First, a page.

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Is there an increased risk of hip fracture in Parkinson's disease? A nationwide inpatient sample§

Authors

  • Rajib K. Bhattacharya MD,

    Corresponding author
    1. Department of Internal Medicine, Division of Endocrinology, Metabolism, and Genetics, University of Kansas Medical Center, Kansas City, Kansas, USA
    • Department of Medicine, Division of Endocrinology, Mail Stop 4023, University of Kansas Medical Center, 3901 Rainbow Boulevard, Kansas City, KS 66160
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  • Richard M. Dubinsky MD, MPH,

    1. Department of Neurology, University of Kansas Medical Center, Kansas City, Kansas, USA
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  • Sue Min Lai PhD,

    1. Department of Public Health and Preventive Medicine, University of Kansas Medical Center, Kansas City, Kansas, USA
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  • Hilary Dubinsky BS

    1. Department of Neurology, University of Kansas Medical Center, Kansas City, Kansas, USA
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  • Initially presented as an abstract at the 62nd Annual Meeting of the American Academy of Neurology, Toronto, Ontario, Canada, April 13, 2010.

  • Relevant conflicts of interest/financial disclosures: Dr. Bhattacharya is a promotional speaker for Novartis and Amgen.

  • §

    Full financial disclosures and author roles may be found in the online version of this article.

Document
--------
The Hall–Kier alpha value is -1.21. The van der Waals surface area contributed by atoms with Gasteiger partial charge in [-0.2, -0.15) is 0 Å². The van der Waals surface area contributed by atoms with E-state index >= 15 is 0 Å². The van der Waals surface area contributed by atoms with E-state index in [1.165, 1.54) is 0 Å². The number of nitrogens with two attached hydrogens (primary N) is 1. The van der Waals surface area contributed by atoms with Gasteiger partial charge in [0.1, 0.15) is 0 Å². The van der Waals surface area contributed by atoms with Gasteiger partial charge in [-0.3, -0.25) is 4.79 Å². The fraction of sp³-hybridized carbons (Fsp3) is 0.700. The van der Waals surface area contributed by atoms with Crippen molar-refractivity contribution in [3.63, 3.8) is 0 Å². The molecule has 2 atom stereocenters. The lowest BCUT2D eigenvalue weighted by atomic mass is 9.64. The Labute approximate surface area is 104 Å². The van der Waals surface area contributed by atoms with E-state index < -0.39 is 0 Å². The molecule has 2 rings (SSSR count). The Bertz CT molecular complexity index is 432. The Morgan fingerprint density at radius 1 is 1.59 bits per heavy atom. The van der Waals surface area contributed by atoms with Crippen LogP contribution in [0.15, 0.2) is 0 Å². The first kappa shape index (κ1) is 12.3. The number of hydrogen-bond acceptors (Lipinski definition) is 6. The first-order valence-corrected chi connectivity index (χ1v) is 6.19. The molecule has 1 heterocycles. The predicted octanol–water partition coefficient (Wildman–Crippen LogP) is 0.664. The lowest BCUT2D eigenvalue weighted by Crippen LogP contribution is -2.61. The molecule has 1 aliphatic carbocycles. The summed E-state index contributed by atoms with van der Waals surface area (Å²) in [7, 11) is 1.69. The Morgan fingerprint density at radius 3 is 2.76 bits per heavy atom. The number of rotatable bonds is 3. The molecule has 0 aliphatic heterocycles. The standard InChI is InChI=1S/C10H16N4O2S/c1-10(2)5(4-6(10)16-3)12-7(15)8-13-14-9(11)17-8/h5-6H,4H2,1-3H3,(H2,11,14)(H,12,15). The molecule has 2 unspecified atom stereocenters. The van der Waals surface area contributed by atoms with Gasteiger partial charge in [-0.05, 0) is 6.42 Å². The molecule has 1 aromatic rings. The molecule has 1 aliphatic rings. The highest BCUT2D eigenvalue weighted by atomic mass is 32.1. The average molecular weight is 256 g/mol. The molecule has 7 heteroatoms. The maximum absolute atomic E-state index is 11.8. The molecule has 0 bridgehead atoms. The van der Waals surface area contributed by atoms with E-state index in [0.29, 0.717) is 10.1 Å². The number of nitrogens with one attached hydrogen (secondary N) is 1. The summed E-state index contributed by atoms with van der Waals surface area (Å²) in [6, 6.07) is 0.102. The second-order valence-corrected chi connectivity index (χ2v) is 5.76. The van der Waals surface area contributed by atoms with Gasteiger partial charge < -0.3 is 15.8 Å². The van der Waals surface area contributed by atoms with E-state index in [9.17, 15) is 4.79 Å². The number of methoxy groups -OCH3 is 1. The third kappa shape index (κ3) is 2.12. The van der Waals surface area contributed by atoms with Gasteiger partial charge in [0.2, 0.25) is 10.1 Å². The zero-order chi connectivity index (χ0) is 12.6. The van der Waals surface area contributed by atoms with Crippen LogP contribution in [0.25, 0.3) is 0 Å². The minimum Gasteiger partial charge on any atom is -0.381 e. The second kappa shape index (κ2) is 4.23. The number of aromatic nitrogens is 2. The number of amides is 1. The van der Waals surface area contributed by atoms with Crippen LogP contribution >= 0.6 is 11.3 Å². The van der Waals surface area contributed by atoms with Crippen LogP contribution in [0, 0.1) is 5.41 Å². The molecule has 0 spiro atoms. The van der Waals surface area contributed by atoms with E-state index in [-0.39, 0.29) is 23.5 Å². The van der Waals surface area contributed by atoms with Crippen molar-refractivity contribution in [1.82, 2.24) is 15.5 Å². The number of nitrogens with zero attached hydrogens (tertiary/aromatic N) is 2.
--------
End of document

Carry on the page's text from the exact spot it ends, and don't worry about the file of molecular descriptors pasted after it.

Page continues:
Abstract

Objective:

The aim of this study was to determine whether people with Parkinson's disease (PD) are overrepresented in a national cohort of hip-fracture admissions.

Background:

Frequent falls, combined with a higher rate of osteoporosis in people with PD, should lead to an increased risk of hip fracture.

Methods:

This work was a retrospective cohort analysis from the Nationwide Inpatient Sample from 1988 to 2007, a stratified sample of 20% of U.S. hospital admissions. Admissions with a primary diagnosis of acute hip fracture were identified, as was a subset with a secondary diagnosis of PD.

Results:

A total of 3.63% of 1,066,404 hip-fracture admissions had PD. When compared to the population of prevalence among patients with hip fracture, the prevalence of PD was up to 4.48 times (95% confidence interval [CI]: 4.46, 4.49) more than predicted, and when adjusted for gender and age, it was 4.02 (95% CI: 4.00, 4.03).

Conclusions:

In this 20-year nationwide sample of hip fractures, patients with PD were overrepresented by a factor of 4. © 2012 Movement Disorder Society

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